Smart Sale Strategy: Save your savings

I’ve always had issues with the word save whose dictionary definition includes “To spend less by (save 25 percent).” You see, I’ve always thought that advertisers were just being clever when they tell you that you can “save big money” by buying their products. In fact, “you can’t save money at a sale” is one of my go-to soundbites. Thankfully, a recent article in Self magazine taught me how you actually can save money at a sale. From the November issue:

Make your virtual savings real
If you buy a $100 jacket on sale at 50 percent off and pay $50, have you saved $50? Of course not. (But you already knew that, didn’t you?) Yet many people succumb to the notion that “a bargain ain’t a bargain unless you buy it,” as if the savings from a discount were as tangible as money spent, says Peter Tufano, Ph.D., professor of financial management at Harvard Business School in Boston. To make your savings concrete, jot down the amount of the discount—$25 off your new Flip cam, for instance—then transfer that money directly into your savings account. This time, you’ve truly saved $25.

I wish I had thought of that! (Actually, that is how I feel every time I read the work of MP Dunleavey.)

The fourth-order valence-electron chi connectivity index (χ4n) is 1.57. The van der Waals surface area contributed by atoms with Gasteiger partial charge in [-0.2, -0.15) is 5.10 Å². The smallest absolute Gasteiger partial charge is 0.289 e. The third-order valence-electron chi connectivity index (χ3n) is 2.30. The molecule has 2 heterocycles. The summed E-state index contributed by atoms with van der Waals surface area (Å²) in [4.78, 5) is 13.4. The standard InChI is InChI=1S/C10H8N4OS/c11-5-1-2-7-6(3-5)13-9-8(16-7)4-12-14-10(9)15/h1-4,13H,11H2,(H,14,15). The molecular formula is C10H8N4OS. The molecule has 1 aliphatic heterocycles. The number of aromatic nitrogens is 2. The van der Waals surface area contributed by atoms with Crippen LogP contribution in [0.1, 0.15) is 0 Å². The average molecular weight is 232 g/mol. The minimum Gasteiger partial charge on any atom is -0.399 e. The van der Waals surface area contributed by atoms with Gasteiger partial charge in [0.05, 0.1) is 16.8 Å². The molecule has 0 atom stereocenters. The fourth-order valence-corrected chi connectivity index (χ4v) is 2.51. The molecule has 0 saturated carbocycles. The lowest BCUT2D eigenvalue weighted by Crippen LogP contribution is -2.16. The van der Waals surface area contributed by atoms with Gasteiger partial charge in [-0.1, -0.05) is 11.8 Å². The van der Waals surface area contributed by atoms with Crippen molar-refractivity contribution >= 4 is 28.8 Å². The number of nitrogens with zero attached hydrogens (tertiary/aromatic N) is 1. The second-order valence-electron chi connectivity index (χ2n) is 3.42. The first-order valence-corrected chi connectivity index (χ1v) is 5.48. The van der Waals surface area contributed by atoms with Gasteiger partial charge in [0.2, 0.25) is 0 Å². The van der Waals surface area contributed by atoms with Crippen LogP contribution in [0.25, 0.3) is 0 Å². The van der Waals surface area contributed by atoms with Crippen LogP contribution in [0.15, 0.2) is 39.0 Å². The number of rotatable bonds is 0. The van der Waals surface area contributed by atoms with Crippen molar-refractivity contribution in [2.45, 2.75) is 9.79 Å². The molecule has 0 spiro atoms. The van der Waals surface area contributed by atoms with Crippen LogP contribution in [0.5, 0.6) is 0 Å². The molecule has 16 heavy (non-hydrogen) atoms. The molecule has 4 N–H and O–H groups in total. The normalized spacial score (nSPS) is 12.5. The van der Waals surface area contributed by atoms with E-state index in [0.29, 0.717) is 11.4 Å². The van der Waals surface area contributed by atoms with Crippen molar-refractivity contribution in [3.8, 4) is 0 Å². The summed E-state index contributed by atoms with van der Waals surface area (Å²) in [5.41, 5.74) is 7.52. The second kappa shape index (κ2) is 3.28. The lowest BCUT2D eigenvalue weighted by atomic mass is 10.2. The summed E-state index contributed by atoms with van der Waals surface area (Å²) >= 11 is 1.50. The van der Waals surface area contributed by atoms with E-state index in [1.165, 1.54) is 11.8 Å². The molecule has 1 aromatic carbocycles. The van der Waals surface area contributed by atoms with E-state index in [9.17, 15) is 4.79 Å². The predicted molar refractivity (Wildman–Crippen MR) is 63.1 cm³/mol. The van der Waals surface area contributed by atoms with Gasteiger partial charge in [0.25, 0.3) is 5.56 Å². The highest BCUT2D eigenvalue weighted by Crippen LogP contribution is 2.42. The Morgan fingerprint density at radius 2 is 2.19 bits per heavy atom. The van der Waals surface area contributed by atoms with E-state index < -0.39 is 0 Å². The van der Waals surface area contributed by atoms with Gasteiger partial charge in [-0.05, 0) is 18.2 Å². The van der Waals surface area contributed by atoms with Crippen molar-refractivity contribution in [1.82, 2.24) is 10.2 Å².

I read a lot of magazine articles about money saving tips, but this tip stood out for a number of reasons:

-You’ll think before you buy. It seems as though things look better when they’re on sale. A dress you would never consider for $100 might look very attractive at $30. (70% off seems to be my breaking point—I lose all perspective!) With this new savings strategy, you are still committing to $100, so you’re likely to view things more realistically.

-You’re rewarded twice. Getting a great deal on something you love can be rewarding, but the comfort of knowing that you have something set aside for emergencies is valuable too. By stashing your savings, you’ll get the best of both worlds.

-The New Year will be off to a great start. There is a sale for every occasion and the upcoming holiday season is no exception. By making your virtual savings real, shoppers won’t be able to help saving. If you have trouble sticking to your stashing, try imagining how great it will be to start the New Year with savings instead of debt.

Speaking of debt, I should mention that this savings strategy only works if you’ve got the money to spend and save. As a general rule, charges should not be put on a credit card unless the balance can be paid in full when the monthly statement comes in. Remember, financing purchases—even if they’re on sale—is rarely a bargain.

Kim McGrigg is the former Manager of Community and Media Relations for MMI.

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